Norway and Switzerland boast beautiful landscapes and are known for their neutral political stances, growth economies, strong currencies and low unemployment rates.
Switzerland is landlocked and scattered with mountains and scenic lakes. The country is considered to be an international tax haven due to low tax levels and privacy laws.
Norway boasts fjords and has quaint cities like Bergen and Oslo. The Nordic country’s wealth is fueled by oil and gas exports, which has made it one of the richest countries.
Norway and Switzerland are not part of the European Union. The two countries are able to enjoy trade benefits with Europe due to the European Free Trade Association agreement, an organization for four states: Iceland, Liechtenstein, Norway and Switzerland.
Expect Slowdown In Norway, Switzerland
Norway’s third-quarter GDP data confirmed that the country's economy is faring much better than Nordic peers Sweden, Finland and Denmark.
GDP for mainland Norway excluding shipping and petroleum extraction grew by 0.7% from the second to third quarter. The growth was particularly strong in July and tapered off in both August and September, Statistics Norway said in a statement.
The economy appears poised to lose some of its momentum in the coming months, said Melanie Debono, an economist at Capital Economics.
“The 0.7% q/q increase in mainland GDP in Q3 matched Q2’s outturn and left GDP 2.9% higher than it was in July-September last year. Yet another fall in output in petroleum and ocean transport means that total GDP stagnated.”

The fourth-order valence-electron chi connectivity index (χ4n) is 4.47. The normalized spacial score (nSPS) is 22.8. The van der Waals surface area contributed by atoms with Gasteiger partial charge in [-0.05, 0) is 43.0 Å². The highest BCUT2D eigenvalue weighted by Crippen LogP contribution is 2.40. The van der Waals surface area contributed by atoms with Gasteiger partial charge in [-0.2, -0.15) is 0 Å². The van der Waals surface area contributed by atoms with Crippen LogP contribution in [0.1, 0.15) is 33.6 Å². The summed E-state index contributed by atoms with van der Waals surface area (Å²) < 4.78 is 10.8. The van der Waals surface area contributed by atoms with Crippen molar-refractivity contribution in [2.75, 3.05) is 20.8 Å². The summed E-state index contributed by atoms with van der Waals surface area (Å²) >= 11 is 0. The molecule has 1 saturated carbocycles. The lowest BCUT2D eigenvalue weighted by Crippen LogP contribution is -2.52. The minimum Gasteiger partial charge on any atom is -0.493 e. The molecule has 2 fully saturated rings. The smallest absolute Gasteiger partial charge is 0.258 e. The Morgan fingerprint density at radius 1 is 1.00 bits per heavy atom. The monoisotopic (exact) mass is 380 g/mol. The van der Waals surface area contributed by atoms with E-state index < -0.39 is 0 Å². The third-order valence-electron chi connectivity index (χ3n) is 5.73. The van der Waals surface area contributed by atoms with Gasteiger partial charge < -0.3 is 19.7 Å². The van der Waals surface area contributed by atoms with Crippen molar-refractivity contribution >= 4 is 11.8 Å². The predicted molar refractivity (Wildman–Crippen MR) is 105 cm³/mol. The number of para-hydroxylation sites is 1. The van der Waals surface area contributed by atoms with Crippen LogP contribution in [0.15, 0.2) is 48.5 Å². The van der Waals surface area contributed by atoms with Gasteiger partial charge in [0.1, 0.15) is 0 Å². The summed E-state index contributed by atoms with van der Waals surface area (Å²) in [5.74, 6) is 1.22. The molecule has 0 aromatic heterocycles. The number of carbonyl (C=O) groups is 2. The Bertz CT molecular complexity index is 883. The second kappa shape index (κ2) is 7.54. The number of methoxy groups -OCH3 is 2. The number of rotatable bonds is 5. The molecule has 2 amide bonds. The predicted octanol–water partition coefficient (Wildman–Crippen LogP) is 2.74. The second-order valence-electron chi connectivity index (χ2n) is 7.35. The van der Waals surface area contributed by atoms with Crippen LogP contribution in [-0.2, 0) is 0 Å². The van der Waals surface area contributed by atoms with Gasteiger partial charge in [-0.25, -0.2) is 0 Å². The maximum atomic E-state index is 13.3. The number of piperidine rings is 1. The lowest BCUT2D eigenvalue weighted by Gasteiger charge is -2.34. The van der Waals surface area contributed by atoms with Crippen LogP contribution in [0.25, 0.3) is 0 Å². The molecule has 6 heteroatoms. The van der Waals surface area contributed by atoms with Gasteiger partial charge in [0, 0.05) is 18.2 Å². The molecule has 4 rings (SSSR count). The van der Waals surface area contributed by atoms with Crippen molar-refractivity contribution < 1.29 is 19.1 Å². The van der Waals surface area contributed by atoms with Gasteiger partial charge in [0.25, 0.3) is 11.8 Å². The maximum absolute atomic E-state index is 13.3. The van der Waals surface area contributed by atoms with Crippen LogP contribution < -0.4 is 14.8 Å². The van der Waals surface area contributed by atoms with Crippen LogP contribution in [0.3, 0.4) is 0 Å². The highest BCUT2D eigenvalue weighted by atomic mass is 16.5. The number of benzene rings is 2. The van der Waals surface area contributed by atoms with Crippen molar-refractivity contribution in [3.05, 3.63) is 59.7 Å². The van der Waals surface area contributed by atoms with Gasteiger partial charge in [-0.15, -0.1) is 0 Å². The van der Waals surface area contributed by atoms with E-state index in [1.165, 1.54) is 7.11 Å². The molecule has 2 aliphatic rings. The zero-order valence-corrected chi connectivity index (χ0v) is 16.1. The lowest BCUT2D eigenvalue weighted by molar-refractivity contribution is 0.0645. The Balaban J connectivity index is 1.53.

Norway’s expenditure breakdown is encouraging and shows that fixed mainland investment rose sharply by 5.3% in the third quarter, while household spending and government consumption both grew again by 0.4% and 0.9% respectively.
“We think the economy will slow somewhat, we still expect Norway to continue to outperform its Nordic peers over the coming two years. And we do not expect the economy to slow by enough to convince the Norges Bank to start reversing its recent series of deposit rate hikes; we expect the Bank to keep the deposit rate unchanged at 1.5% until at least the end of 2021,” the economist said.
The Swiss economy also grew slightly faster than expected in the second-quarter. Switzerland's GDP rose by 0.3% in the second- quarter of 2019 after increasing by 0.4% in the previous quarter.
“The 0.3% increase in GDP in Q2 was a touch higher than what we and the consensus had expected both 0.2%, although this follows a downward revision to growth in the first-quarter from 0.6%, to 0.4%,” said David Oxley, a senior Europe economist at Capital Economics.
The expenditure breakdown shows that both private and government spending rose for the third quarter in a row in the second quarter, but investment and exports of goods both declined, the economist said.
“Looking ahead, indicators are consistent with the economy staying sluggish at best over the second half of the year. While activity in the manufacturing sector has been remarkably resilient to the deep downturn in German industry, we suspect that it will slow sharply in the second half of the year.”
The rise in the value of the franc in recent months suggests that the pressure on exporters will only have intensified in the third quarter of 2019, Oxley said.
The State Secretariat for Economic Affairs recently released data showing consumer sentiment and expectations regarding the Swiss economy have been deteriorating; expectations for general economic development have deteriorated significantly.
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